Necessary Madness: Confessions of a Reluctant Classicist
“Ooh – Please take me for a spin around the block, Steve,” squealed Liisa, our friend and host for the evening. Steve had arrived at Liisa and Mark’s house in his classic ’64 Sunbeam Alpine convertible (above) which was only fired up on extremely sunny days; so not very often. Which was fortunate, as I had seen the sweat and tears that usually accompanied the whole starting procedure.
I had arrived in my far-from-classic Audi A3. I like my car, a lot. It goes very well, rarely has any problems, has air-con and fuel injection and starts first time, every time.
Steve’s Sunbeam, on the other hand, always had problems, the air-con was the roof, off, and it never started first time – sometimes not at all. But he loves it, probably more than I love my Audi.
What is this madness that makes normally sane people become irrational about a car simply because it’s old? Maybe it has nothing to do with its age, but how it looks. Maybe, like the one-eyed, three-legged dog in an animal rescue centre, you simply have to take it home and dedicate your life to it, nursing it along for other reasons, rational or otherwise.
Perhaps owning a classic is a charitable act, keeping old dogs alive. I asked Steve later when we were all sat round the table… “I’d always wanted one, ever since I was a kid,” he told us. And that’s an answer many classic owners will offer, be it about a historic classic, classic or modern classic.
And therein lies the big question: what makes a classic a classic? For road tax purposes, anything registered before 1973 is tax exempt and regarded as a classic. (That’s the year I was born. Why can’t I be tax exempt?) According to HM Revenue and Customs, anything over 15-years old is regarded as a classic, meaning the cars I grew up with, like the Opel Manta, the Sierra XR4i, Renault 5 Turbo, are all classics too.
But be very careful to whom you say that… Peter Skinner of the Karmann Ghia Owners Club has his own reasons for loving old dogs: “I’m an engineer and like engineering solutions. For me the Karmann Ghia, and of the course the Beetle it’s based upon, is a wonderful tour de force of engineering.”
Now this makes sense to me. The Beetle was indeed ahead of its time in terms of functional engineering solutions. “I’m interested in how the designers arrived at these engineering solutions,” Skinner continues. “The Beetle was a clever, utilitarian solution.” But then the classic madness appears: “But I do also own a Citroen DS which, in comparison, is a dog’s breakfast underneath; a heap of crap that won’t start either. But I love them for it.” Oh dear, and it was going so well…
Graham Searle, who runs the Jaguar Enthusiast Club, has owned over 60 Jags, and there’s nothing his doctor can do for him either. His reasoning for the one-eyed, three-legged dog ownership stands up a little more simply because, well, they’re Jags. “Jaguars were automatically called a classic when they were made,” he says. “But what really defines a classic is far from tangible. There are official definitions of ‘classic’ but everyone has their own meaning. For me it was those childhood memories, the strongest memories, of a neighbour’s MkII Jag.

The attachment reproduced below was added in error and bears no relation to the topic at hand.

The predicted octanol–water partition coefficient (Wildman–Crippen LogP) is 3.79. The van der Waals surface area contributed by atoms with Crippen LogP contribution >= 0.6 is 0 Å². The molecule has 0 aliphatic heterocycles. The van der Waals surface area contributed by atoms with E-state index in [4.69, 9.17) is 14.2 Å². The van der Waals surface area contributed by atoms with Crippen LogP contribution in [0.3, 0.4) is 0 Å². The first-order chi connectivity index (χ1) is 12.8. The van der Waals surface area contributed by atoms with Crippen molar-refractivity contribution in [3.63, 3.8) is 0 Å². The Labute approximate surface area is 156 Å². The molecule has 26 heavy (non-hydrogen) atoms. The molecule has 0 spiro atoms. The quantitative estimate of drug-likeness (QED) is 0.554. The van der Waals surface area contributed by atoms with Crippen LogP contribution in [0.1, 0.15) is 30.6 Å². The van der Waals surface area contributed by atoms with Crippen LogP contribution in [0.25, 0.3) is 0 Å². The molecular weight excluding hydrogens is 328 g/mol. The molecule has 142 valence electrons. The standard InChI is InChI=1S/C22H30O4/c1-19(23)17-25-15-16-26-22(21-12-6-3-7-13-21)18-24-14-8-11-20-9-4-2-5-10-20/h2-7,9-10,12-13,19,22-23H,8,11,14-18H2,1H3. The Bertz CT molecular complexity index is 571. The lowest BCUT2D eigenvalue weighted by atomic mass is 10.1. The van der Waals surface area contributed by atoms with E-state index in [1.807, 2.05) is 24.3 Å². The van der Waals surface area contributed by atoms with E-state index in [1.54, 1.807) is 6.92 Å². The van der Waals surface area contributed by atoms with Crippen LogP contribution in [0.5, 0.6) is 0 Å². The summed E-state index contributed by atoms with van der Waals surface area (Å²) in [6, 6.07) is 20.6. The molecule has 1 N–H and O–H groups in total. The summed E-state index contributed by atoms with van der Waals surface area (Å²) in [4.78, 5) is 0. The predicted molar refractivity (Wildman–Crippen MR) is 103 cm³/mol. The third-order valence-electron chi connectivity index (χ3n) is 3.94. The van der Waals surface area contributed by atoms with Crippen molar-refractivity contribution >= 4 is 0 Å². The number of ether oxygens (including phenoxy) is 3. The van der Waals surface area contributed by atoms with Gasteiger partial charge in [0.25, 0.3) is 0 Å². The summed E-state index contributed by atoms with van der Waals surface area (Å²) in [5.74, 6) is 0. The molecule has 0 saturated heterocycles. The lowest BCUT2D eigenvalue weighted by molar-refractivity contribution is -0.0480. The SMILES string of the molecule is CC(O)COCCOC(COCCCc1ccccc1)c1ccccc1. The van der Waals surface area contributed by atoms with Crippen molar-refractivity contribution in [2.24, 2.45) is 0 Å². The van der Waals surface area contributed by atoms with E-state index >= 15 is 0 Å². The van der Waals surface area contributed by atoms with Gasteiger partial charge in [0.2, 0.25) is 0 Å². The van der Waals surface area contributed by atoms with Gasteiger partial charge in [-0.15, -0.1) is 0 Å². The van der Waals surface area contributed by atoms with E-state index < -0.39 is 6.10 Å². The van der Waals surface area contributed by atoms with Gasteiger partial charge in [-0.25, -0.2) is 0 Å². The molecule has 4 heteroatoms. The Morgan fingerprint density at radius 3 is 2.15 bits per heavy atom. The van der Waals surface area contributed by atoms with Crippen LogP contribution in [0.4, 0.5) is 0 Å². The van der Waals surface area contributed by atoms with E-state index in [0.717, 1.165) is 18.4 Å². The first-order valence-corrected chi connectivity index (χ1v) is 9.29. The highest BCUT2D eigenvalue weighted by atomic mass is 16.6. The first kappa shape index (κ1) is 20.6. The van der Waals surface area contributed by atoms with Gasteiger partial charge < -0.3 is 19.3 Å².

Nostalgia is a big part of it, regardless of how far back you look or how old you are. It’s all the same emotion, of harking back to better days, regardless of whether they were actually better or not. Classics are different. Modern cars all look alike. They’re boring. I remember when snooker was in its heyday and there was the boring but brilliant Steve Davis, with little charm or personality. And at the other end was the obnoxious, arrogant, unreliable Hurricane Higgins. But it the one who had the character, or rather the character flaws, that was the most interesting.”
Steve Garret, owner of a mint 1980 Escort XR3i, always to be found polishing it in his drive down the road from my house, also talks about the nostalgia: “I grew up watching the bloke across the road polishing his XR3i and dreaming of one day owning one. I didn’t realise it’d take over 25-years before I would.” And his car is nearly 30-years old now, so it must a classic, right? “Of course it is,” he says, “regardless of anyone else’s definition, this is my classic right here, because I have the same feelings of nostalgia for it as Old Charlie and his Austin Healey. It’s no different. And just look at it…
Car manufacturers are still trying to reassemble the DNA in the right order to create the same emotions this car did when it was launched. And they’re struggling.” That evening, at Mark and Liisa’s, came to a close and Steve offered to drop me home as I had been drinking. Foolishly he’d parked the Sunbeam nose first on a slope, where he needed to back-up. It was about 11.30pm, in a densely populated residential estate. The cacophony of noise as he repeatedly attempted to start the car and keep it from bogging down and stalling as he attempted a reverse hill start, was embarrassing, to say the least.
After ten minutes, now illuminated by the numerous windows around us, each filled with a curious and weary face, he managed to back out of the space. Another five minutes of bicep-pumping 20-point turns, and we popped and banged away with a wave, amidst a chorus of cheers. And not angry cheers, but amused and probably pitying cheers. As I got out at my house five minutes later and watched him roar away, I found myself muttering, “I’d love one of those.” I immediately went inside and repeatedly slammed my head in a cupboard door until the madness had gone.
Author Rich Beach and his other, slightly more classic, ride.
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